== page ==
“When are you stepping up to the full distance?”

Always that question. By “full distance” they mean, of course, Ironman, arguably the longest, oldest and most exclusive event in the sport of triathlon, and certainly the most storied. Running’s hallowed race, the marathon, inspires the same refrain.

Nearly a decade after my first running race and my first triathlon, I have yet to race an Ironman or a marathon. What’s more, I have no burning desire to tackle these distances in the foreseeable future. This response is often met with surprise, among athletes and non-athletes alike.

I view that innocent enough question as the product of an unfortunate mentality that pervades endurance sports—the idea that longer is better, the assumption that “stepping up” to the Ironman or marathon is every triathlete’s or runner’s ultimate aspiration, and that shorter distances are merely stepping stones along the way. I argue that the fixation on long distance events is misguided and counterproductive for many athletes.

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Simon Whitfield winning the 2009 Hy-Vee Triathlon. He may be a four-time Olympian, but he’s not an Ironman.

Racing: The long and the short of it

Most of us are drawn to endurance sports for a challenge. While it may seem obvious, it bears repeating that going farther is only one way to challenge yourself. Focusing on improving your speed over shorter distances is also a worthy challenge, albeit the less popular choice these days.

Endurance veterans tend to scoff at shorter distances or fail to take them seriously. The general sentiment is something along the lines of, “It’s just a 5k/10k/Sprint. Hardly worth getting out of bed.” Even the common practice of referring to Ironman as the “full distance” implies that shorter races are somehow incomplete or inferior.

Many beginner triathletes and runners rush headlong towards the Ironman and marathon, missing out on valuable development experience in shorter distance racing. Due to genetics, available training time and other factors, we aren’t all ideally suited for the longest events, yet they have become the default goal.

As athletes flock to longer races, completing the distance has become the most important, if not the only, indicator of success for many. How hard athletes trained and raced, how they struggled and persevered, what they learned about themselves, and the results they achieved are devalued. These stories can’t be told merely in miles or medals.

In this reality, how can a short distance race—no matter how fulfilling and successful—ever match the prestige and sense of accomplishment of bagging your first Ironman, or even notching your tenth? When completion is all that really matters, the race distance becomes the only measure of success.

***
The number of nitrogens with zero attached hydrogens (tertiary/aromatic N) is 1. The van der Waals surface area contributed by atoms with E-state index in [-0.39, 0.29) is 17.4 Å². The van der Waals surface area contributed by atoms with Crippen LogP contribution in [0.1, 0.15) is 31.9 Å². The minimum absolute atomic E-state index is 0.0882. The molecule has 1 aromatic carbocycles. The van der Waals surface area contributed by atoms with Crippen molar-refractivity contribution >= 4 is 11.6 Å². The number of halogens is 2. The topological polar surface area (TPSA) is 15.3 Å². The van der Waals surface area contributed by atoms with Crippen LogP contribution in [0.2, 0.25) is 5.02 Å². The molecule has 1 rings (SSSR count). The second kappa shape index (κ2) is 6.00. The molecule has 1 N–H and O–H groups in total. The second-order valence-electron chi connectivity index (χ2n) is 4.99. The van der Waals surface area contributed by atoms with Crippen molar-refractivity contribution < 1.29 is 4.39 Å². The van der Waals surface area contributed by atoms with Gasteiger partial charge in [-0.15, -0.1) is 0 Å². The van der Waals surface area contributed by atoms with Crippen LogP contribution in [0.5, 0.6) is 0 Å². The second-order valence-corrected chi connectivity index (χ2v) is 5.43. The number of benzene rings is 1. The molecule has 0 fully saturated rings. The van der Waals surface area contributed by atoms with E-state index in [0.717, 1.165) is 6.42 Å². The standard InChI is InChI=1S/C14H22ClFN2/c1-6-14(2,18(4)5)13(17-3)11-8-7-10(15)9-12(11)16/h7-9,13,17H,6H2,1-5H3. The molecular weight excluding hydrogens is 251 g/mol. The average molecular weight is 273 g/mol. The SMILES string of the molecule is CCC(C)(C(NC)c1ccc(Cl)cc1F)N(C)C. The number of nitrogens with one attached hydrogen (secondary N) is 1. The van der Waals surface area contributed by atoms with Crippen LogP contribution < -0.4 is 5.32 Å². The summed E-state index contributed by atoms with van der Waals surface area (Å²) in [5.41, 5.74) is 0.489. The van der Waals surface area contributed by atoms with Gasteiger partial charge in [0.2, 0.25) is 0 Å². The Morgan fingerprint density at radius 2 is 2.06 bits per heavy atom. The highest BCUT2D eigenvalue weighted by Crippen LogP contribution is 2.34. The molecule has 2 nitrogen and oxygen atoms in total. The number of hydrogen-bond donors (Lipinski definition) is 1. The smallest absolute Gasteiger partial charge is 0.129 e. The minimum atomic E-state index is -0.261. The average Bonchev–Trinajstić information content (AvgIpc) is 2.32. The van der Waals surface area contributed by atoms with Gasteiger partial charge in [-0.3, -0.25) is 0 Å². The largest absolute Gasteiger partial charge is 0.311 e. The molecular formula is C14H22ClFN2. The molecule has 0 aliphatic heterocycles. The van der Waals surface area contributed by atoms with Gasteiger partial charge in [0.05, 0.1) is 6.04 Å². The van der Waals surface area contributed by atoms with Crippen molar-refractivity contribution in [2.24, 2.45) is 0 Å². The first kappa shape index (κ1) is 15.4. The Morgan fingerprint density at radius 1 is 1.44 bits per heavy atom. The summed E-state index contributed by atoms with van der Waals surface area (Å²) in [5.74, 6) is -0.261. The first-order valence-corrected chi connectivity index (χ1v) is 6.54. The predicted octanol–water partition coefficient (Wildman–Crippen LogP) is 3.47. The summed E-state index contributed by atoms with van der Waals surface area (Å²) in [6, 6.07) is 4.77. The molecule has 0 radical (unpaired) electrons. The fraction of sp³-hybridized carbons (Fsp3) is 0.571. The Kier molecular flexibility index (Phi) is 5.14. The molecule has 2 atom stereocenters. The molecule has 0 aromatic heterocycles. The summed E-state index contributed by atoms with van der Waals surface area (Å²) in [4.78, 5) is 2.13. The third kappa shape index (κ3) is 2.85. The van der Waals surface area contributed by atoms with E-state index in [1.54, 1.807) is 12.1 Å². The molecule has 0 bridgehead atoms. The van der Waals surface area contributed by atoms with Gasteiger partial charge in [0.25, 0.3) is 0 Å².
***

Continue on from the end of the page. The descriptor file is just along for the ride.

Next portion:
To me, the sole fact that someone locomoted 140.6 or 26.2 miles below some arbitrary time cutoff is unremarkable. The numbers are meaningless; it’s their story that intrigues me. What were their goals? Did they prepare as best they could? Did they race their heart out? In these questions lies the distinction between completing the distance and racing the distance.

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What makes a racer?

Here’s my working definition:

1. Racers have goals and performance standards beyond completion.

2. Racers respect the distance and prepare accordingly.

3. Racers push to the limit of their ability on race day.

By this inclusive definition, everyone has the potential to race—as opposed to complete—some distance. But not everyone is ready to race an Ironman or a marathon, myself included. Some will never be, and that’s ok.

I am NOT an Ironman!

I could fake my way through an Ironman or a marathon tomorrow, but neither would qualify as racing in my books. My performance wouldn’t satisfy my goals and standards, and my preparation wouldn’t reflect my respect for these distances.

My progression in triathlon has been guided by this philosophy. After my first “Try-a-Tri” in 2006, I raced shorter distance events for several years before my first Olympic distance triathlon in 2012 and my first half distance triathlon the following year. In both cases, I moved up when I felt ready to race these longer distances, and not a moment sooner. I have years of unfinished business with the half distance before I’ll consider “stepping up to the full”.

Am I suggesting that my conservative, incremental approach is best for everyone? No way! We all have different goals, motivations and opportunities. But I do have a challenge for everyone…

Do you have what it takes to #RaceTheDistance?

It’s time we stop thinking of shorter races as stops along the road to the Ironman or marathon, but as challenging, rewarding and worthy pursuits in their own respect.

I challenge every athlete to explore their mental and physical limits, not by going longer, but by racing shorter. If you’re new to the sport, think twice before joining the mad dash towards the Ironman and marathon. If you’re a long distance veteran, try taking a serious crack at a 5k, 10k, track race or short course triathlon. The challenges and rewards may surprise you.


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